Posts by Malawi Project

BOONE COUNTY SCHOOLS BOOK DONATION

Volunteers loading books for Boone County's Central Elementary book donation

Lebanon, Indiana … The school year was barely underway when Jim Messenger, a board member for the Malawi Project, discussed the need in Malawi for textbooks and school supplies with his son-in-law, Lowell Miller, a teacher in the Lebanon, Indiana School System. Jim highlighted how schools in Malawi had few books, and often an entire…

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FROM SEED TO MARKET

A meeting where Bob Bob Gabrielse explains the tires used in the mobility units his company produces

Lilongwe, Malawi … As the Malawi Project assists agricultural co-ops, churches and village communities, each step toward independence is difficult, time-consuming, and expensive. To plant ideas, wait for them to take root, then take the next step takes time. This is especially evident in the area of agriculture, where old patterns die hard, and new…

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INTERVIEW ABOUT MALAWI

Stylized picture of Richard Stevens with a Malawian girl

Indianapolis, Indiana … Through both radio and a podcast production information was recently conveyed about Malawi, and the work of the Malawi Project. Thanks to Chuck Moeller, a co-worker for many years, as well as a strong advocate of the work being accomplished in Malawi, an introduction was made with Todd Huff of Todd Huff…

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NO LONGER “GLUED TO HIS VILLAGE”

Charles Mpunzeni

“Glued to his village,” was the way Wilson Tembo, Executive Director of Action for Progress described Charles Mpunzeni from Chitera Village in October 2017 (See his story https://www.malawiproject.org/glued-to-the-village/ ). Charles had been unable to walk since birth. In spite of his disability he had been able to grow to adulthood, marry, and father four children.…

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CULTURE – WHERE THERE IS NO MONEY

A stack of currency

Lilongwe, Malawi … Progress in the poorest part of the world has been described as “pushing a chain uphill”. Here are just a couple of the most common examples. Making a simple phone call requires pre-paid time having been placed on the phone ahead of time. However, it seems few people have any time stored…

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COMING CRISIS IN FOOD

A Southern Armyworm perched on a grain stalk

Lilongwe, Malawi … While significant, (and not so significant) headlines dominated world news in late 2017, a newsworthy event was unfolding in sub-Saharan Africa. “Lost in the shuffle” for attention-catching headlines read: “Malawi; State of Disaster declared in ‘fall armyworm’ affected districts.” The story continued, “President of the Republic of Malawi Professor Arthur Peter Mutharika has…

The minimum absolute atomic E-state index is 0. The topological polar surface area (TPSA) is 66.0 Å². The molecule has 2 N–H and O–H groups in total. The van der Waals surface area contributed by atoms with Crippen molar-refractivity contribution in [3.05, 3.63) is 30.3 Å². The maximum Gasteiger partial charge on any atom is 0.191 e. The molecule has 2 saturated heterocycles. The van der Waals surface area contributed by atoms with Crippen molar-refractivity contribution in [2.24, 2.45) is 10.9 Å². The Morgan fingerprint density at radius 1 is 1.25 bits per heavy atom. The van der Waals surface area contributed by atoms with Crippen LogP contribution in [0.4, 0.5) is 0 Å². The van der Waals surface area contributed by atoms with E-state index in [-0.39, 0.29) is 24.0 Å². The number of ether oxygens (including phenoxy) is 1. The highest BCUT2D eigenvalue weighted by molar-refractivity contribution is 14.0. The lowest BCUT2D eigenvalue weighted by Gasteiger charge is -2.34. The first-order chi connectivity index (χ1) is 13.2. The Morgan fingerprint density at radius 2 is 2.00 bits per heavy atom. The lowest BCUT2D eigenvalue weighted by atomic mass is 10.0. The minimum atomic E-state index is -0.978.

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THE DOORS WITH BROKEN PANES

A pane of glass with a spider web crack pattern in it

Salima, Malawi … It is often small, unexpected things that lodge in your memory, only to resurface and overwhelm you with emotion just when you least expect it. It can be a word spoken, a smell, a taste, a gesture, or a view. Because I am not a medical professional, every time I enter a…

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LITTLE DIFFERENCE BETWEEN PEOPLE

Doctor drawing blood from a patient

Salima, Malawi …There is little difference between people of different races, except the pigment of their skin. All humanity comes from a single background. Medical science has established the only difference is approximately 0.1%. However, because the skin is what is visible the difference seems more pronounced. That similarity is evident when a blood transfusion…

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“I HIRED A SCOUNDREL”

Businessment with laptops working at a desk

I sat with the Malawi businessman as we reviewed the job performance of a large number of employees. Though they were his employees a number of them worked closely with our teams, so we both needed the input of the other in order to have a full view of each of the employees. As we…

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SPECIAL BOOKS FOR SPECIAL STUDENTS

Kamuzu Academy for students whose scholastic standing placed them in the gifted student category

Kasungu, Malawi … Malawi’s first President established the Kamuzu Academy for students whose scholastic standing placed them in the gifted student category. President Banda recognized that Malawi would need business, government, and community leaders who could excel; thus, a school that could stand out in the crowd, and students who would lead the nation forward.…

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